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Saturday, September 23, 2017
This is the first in a series of articles on the U.N. turning 70 this year. Jayantha Dhanapala is a former Ambassador of Sri Lanka to the U.N. Office in Geneva 1984-87; Director of UNIDIR,1987-92; and U.N. Under-Secretary-General for Disarmament Affairs 1998-2003.
COLOMBO, Sri Lanka, Mar 28 2015 (IPS) - U.N. anniversaries are occasions for stocktaking – not all of it positive. But there is a lot of good that the U.N. has done and is doing and there are many good, dedicated people working silently but effectively within the U.N. system where I have also worked for a part of my long diplomatic career.
It is however, sadly, not always the moral compass of humankind such as when raisons d’etat dictate the U.N. Security Council resolutions to maintain international peace and security and vetoes frustrate the search for a wise consensus.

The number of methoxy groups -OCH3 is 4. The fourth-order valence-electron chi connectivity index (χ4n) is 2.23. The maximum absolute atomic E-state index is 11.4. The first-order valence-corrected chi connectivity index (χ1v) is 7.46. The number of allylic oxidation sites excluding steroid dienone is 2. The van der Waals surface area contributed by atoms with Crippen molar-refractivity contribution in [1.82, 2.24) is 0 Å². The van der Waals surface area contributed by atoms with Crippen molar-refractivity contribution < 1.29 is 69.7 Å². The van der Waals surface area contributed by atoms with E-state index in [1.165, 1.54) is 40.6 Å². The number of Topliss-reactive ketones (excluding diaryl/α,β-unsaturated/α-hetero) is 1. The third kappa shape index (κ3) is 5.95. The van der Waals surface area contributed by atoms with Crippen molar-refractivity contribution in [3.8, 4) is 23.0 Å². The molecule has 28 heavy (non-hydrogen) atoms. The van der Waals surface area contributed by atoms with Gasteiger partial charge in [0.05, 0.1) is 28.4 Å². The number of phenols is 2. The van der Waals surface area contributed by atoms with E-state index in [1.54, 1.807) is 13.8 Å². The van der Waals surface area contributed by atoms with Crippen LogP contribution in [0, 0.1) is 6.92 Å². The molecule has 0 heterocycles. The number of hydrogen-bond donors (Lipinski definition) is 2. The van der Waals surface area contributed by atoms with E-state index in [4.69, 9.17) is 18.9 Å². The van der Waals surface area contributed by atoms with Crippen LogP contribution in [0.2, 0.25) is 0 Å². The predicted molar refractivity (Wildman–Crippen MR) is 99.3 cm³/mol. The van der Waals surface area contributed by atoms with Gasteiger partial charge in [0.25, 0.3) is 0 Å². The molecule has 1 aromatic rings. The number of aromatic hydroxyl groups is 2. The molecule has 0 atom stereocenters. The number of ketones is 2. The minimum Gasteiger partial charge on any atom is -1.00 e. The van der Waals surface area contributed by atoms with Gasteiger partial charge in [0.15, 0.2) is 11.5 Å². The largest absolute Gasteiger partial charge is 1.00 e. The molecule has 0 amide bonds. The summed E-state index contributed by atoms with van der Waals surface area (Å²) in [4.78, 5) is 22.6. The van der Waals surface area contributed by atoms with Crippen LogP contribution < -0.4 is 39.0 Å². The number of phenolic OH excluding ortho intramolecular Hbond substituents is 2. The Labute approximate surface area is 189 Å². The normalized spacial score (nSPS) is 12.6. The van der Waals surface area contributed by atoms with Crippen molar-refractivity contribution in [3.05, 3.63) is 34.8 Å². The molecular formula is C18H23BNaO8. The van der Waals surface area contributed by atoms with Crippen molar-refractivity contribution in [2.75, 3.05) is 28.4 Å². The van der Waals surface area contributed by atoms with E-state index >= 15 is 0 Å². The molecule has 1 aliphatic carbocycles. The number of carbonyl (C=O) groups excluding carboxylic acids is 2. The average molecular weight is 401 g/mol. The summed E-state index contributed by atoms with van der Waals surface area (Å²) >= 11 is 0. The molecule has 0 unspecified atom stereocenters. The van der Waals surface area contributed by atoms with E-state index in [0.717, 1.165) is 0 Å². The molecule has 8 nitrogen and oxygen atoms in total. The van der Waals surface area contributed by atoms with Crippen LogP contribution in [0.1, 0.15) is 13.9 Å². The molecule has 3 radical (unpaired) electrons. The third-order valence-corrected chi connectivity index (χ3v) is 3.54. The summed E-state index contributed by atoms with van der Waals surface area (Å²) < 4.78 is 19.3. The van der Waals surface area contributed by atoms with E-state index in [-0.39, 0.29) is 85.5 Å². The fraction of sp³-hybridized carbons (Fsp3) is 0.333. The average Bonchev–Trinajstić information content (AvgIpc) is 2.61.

The Intellectual History Project of the U.N. led by Sir Richard Jolly and others has documented the ideas launched by the U.N. system in the area of economic and social development alone.
It is a glimpse of the remarkable vision and creativity of the founders of the U.N., which must remain to inspire us and guide us. It shows how the U.N. in its economic and social development work – especially through its specialised agencies – has often been significantly ahead of governments, academia and other international institutions that later adopted its ideas. The capacity to generate these ideas must continue.